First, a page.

Getting started

From patient to paper: How to become involved in scholarly activity

Scholarly activity is essential to advancing health care. Here are 5 key steps to help you get involved.

Scholarly activity is essential to advancing health care. Imagine practicing medicine without the life-saving drugs and therapies that have resulted from research.

For physicians, scholarly activity carries personal benefits as well. It stimulates the professional mind, provides opportunities for recognition, and helps career advancement, to name a few.

So why aren’t more physicians pursuing scholarly activity? A lack of time, resources, interest, mentors, and topics have all been blamed.

Overcoming these barriers, however, is not difficult. One just needs to know where to start and how to finish. Here are 5 key steps to becoming involved in scholarly activity.

  1. Ideate. Topics ripe for new investigations or analysis are everywhere. For example, a unique patient encounter and case resolution after a missed diagnosis could provide fodder for future cases and research. Existing treatment solutions that have been poorly studied could benefit from additional testing. An analysis of health care trends could drive conversations and lead to more effective solutions.
  2. Plan. Whether it’s a research study, review article, case report, or policy analysis, once an idea is selected, the objective needs to be identified. Consider how your project can fill the existing gap. Create an outline identifying each step of the process, including your hypothesis, plans for testing, and resources needed. If you are new to scholarly pursuits, seek the help of a mentor.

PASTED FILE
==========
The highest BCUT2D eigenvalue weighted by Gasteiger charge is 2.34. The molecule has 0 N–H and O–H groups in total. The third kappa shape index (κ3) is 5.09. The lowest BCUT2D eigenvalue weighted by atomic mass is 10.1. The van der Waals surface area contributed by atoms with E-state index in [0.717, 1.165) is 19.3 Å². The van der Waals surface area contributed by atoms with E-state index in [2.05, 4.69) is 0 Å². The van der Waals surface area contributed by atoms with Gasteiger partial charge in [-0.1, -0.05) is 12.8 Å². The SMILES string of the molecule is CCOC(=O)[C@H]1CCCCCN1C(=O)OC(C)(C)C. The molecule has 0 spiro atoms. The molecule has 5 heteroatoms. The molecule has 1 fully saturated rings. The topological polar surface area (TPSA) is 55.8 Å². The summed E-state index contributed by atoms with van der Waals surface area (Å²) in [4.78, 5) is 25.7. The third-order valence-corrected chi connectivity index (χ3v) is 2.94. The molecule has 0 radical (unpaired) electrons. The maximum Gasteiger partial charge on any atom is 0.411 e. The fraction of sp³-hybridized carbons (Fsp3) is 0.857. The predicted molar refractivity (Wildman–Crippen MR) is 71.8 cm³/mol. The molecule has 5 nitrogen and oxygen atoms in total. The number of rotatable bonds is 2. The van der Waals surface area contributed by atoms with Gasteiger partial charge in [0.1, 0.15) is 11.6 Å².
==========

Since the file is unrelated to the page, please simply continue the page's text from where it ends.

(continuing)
3. Gather. Collect your data and follow your protocol. If changes are needed to the protocol, you will need to explain what changed and why later on. If you are writing a review or other analysis, allow your findings to drive the paper.
  4. Disseminate. If the opportunity is available, conferences can be a great venue to present your findings. Before presenting, however, seek your colleagues’ feedback. Writing the paper first also allows you to identify and address weaknesses early on. Use a manuscript template to make the initial writing process easier. After the presentation, gather feedback from participants and use that feedback to improve your paper. Set a deadline to complete the paper shortly after the meeting.
  5. Submit. Identify the journal you will be submitting to and follow the author guidelines. Be aware that it takes an average of 1 month to receive feedback, and be prepared for rejection or revision requests. Don’t be discouraged; it is rare for a manuscript to be accepted after the first submission.

Regardless of the manuscript type—research, review, report, perspective—remember that the best manuscripts tell a story. The best stories, even in scholarly activity, convey the passions of the authors and the importance of the topic.

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